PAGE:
Free access
Issue
Vet. Res.
Volume 39, Number 1, January-February 2008
Number of page(s) 23
DOI http://dx.doi.org/10.1051/vetres:2007044
Published online 22 November 2007
How to cite this article Vet. Res. (2008) 39:05
Vet. Res. (2008) 39:05
DOI: 10.1051/vetres:2007044

The toll-like receptor-4 (TLR-4) pathway and its possible role in the pathogenesis of Escherichia coli mastitis in dairy cattle

Stefanie De Schepper1, Adelheid De Ketelaere1, Douglas D. Bannerman2, Max J. Paape2, Luc Peelman3 and Christian Burvenich1

1  Laboratory of Physiology, Faculty of Veterinary Medicine, Ghent University, Salisburylaan 133, 9820 Merelbeke, Belgium
2  Bovine Functional Genomics Laboratory, U.S. Department of Agriculture, Agricultural Research Service, Beltsville, MD 20705, USA
3  Laboratory of Animal Genetics and breeding, Faculty of Veterinary Medicine, Ghent University, Belgium

(Received 5 October 2006; accepted 2 August 2007 ; published online 22 November 2007)

Abstract - Mastitis is one of the most costly production diseases in the dairy industry that is caused by a wide array of microorganisms. In this review, we focus on the Gram-negative Escherichia coli infections that often occur at periods when the innate immune defence mechanisms are impaired (i.e., parturition through the first 60 days of lactation). There is substantial evidence demonstrating that at these periods, the expected influx of polymorphonuclear neutrophil leukocytes (PMN) into the mammary gland is delayed during inflammation after intramammary infection with E. coli. Here, we provide some hypotheses on the potential mechanisms of action on how the disease may develop under circumstances of immunosuppression, and describe the potential involvement of the toll-like receptor-4 signal transduction pathway in the pathogenesis of E. coli mastitis. In addition, some ideas are proposed to help prevent E. coli mastitis and potentially other diseases caused by Gram-negative infections in general.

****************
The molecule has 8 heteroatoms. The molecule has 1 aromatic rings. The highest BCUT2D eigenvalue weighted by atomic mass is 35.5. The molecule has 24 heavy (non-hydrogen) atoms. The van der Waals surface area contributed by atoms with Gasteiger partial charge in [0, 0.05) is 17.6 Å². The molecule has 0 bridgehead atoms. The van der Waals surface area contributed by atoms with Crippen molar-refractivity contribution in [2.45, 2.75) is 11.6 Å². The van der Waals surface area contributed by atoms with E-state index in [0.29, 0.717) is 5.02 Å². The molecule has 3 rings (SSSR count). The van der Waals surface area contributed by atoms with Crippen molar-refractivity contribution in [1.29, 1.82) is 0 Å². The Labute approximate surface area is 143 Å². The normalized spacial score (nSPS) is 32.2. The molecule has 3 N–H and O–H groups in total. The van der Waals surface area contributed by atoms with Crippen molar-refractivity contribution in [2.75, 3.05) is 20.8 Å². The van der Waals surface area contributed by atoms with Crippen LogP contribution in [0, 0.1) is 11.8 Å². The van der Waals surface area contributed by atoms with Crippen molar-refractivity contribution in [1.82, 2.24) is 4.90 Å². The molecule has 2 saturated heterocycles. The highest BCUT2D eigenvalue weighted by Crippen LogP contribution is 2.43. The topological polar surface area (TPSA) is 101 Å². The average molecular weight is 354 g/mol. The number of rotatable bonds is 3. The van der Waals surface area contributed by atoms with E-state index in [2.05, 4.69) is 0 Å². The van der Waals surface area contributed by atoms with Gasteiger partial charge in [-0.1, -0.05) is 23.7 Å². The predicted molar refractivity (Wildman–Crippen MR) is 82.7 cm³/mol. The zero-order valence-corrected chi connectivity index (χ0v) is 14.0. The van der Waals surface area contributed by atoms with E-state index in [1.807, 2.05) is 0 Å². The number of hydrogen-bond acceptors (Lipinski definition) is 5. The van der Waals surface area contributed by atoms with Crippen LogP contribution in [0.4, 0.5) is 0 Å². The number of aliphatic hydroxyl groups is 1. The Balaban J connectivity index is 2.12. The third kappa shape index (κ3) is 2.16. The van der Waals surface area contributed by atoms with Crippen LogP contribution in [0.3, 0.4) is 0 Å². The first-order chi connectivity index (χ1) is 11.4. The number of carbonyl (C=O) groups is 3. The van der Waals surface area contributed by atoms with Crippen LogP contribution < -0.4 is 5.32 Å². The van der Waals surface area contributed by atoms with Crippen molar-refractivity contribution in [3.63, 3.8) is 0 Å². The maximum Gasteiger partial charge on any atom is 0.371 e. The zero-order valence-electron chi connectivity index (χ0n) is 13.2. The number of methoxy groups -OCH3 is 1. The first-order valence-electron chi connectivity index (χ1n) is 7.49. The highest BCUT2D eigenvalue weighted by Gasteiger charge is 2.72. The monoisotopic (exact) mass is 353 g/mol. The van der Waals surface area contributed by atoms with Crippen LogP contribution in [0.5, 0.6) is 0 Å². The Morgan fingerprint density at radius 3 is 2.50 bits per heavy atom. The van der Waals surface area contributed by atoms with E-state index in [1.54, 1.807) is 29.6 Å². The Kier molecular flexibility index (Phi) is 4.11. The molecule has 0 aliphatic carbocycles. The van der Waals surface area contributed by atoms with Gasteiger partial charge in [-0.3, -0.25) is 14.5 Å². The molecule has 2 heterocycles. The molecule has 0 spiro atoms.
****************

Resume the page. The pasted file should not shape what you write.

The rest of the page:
Key words: TLR-4 / E. coli mastitis / CD14

Corresponding author: christian.burvenich@ugent.be

© INRA, EDP Sciences 2007